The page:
The Republic of Benin (formerly Dahomey) is known as the African source of New World Vodou and Voodoo, but the country’s religious landscape is best characterized by religious importation. Since precolonial times Beninois Vodún has exhibited ongoing amalgamation of deities introduced from neighboring peoples. This essay outlines historical Vodún imports along with more-recent spiritual influences from abroad. I argue that while Beninois people have always been accepting of foreign religions, today this process is largely motivated by the dangers and promises of witchcraft. The current constellation of spiritual traditions embodies a dynamic moment of religious transformation that prompts people to collect even more distant spiritual remedies to seemingly old problems. In this analysis we see that what scholars call syncretism is not necessarily an ideological or hegemonic process, but a product of Beninois people’s pragmatic response to life’s troubles, inequalities, and opportunities.
Jules-RosetteBennettaOppongC.‘Family and Ceremonial Authority: The Sources of Leadership in an Indigenous African Church’Marriage, Fertility and Parenthood in West Africa1978CanberraAustralian National University123145
KempfWolfgangStewartCharlesShawRosalind‘Ritual Power and Colonial Domination: Male Initiation among the Ngaing of Papua New Guinea’Syncretism/Anti-Syncretism: The Politics of Religious Synthesis1994LondonRoutledge108126
MeyerBirgitStewartCharlesShawRosalind‘Beyond Syncretism: Translation and Diabolization in the Appropriation of Protestantism in Africa’Syncretism/Anti-Syncretism: The Politics of Religious Synthesis1994LondonRoutledge4568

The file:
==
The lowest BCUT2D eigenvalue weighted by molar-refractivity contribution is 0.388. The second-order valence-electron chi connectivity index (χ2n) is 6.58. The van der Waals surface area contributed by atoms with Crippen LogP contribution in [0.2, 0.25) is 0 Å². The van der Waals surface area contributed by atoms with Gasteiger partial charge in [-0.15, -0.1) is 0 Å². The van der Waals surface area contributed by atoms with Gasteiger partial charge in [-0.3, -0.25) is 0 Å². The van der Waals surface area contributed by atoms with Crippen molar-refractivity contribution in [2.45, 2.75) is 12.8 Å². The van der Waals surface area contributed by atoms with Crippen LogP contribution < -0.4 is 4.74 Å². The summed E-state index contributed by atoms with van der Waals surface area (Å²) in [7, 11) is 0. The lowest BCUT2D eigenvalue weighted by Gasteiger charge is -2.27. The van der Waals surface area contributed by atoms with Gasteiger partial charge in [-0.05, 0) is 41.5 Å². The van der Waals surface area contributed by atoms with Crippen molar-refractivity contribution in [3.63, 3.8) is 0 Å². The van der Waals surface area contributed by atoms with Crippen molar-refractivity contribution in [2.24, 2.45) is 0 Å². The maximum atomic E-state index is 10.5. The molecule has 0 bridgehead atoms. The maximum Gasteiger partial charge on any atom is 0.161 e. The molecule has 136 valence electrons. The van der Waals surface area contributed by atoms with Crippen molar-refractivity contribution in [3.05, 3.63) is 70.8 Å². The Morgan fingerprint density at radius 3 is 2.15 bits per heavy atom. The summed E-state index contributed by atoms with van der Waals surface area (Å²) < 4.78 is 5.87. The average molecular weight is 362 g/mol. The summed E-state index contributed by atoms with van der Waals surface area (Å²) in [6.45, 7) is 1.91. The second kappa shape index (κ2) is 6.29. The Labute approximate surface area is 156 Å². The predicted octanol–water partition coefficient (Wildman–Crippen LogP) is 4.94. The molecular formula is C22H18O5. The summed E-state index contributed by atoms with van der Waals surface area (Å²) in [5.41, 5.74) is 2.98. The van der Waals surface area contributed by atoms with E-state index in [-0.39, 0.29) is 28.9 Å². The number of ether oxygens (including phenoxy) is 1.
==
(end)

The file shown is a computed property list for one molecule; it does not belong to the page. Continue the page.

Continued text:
TallEmmanuel KadyaFourchardL.MaryA.OtayekR.‘Stratégies Locales et Relations Internationales des Chefs de Culte au Sud-Bénin’Entreprises Religieuses Transnationales en Afrique de l’Oues2005ParisKarthala267284
Yai (1993) contends that Herskovits was incorrect about Mǎwŭ appearing in the translated Doctrina Christiana as the equivalent of God. However, Yai acknowledges that Jesus was indeed referred to as Lisà in this document, which was translated into the language of Allada (or Mina?) in 1658 (see Labouret and Rivet 1929). This would suggest that at least Lisà arrived in Dahomey’s southern borderlands well before oral history accounts acknowledge the event.
See also Tall (1995:818) and Henry (2008b) regarding witchcraft as a universal explanatory model.
This contrasts to Rush’s (2013) view of Benin’s religious hybridity in which she suggests that foreign elements are anticipated and belong to the local even before arriving. I am suggesting that the religions’ foreignness is visible and central to their adoption.
Apter (1991) critiques Herskovits’s model of syncretism for casting African religions as static, bounded, and pure.
Drawing on Taussig (1993), Rosenthal (1998) discusses how the Ewe have managed to appropriate foreign gods, reproduce them, and modify them while maintaining an indeterminate relationship to the original.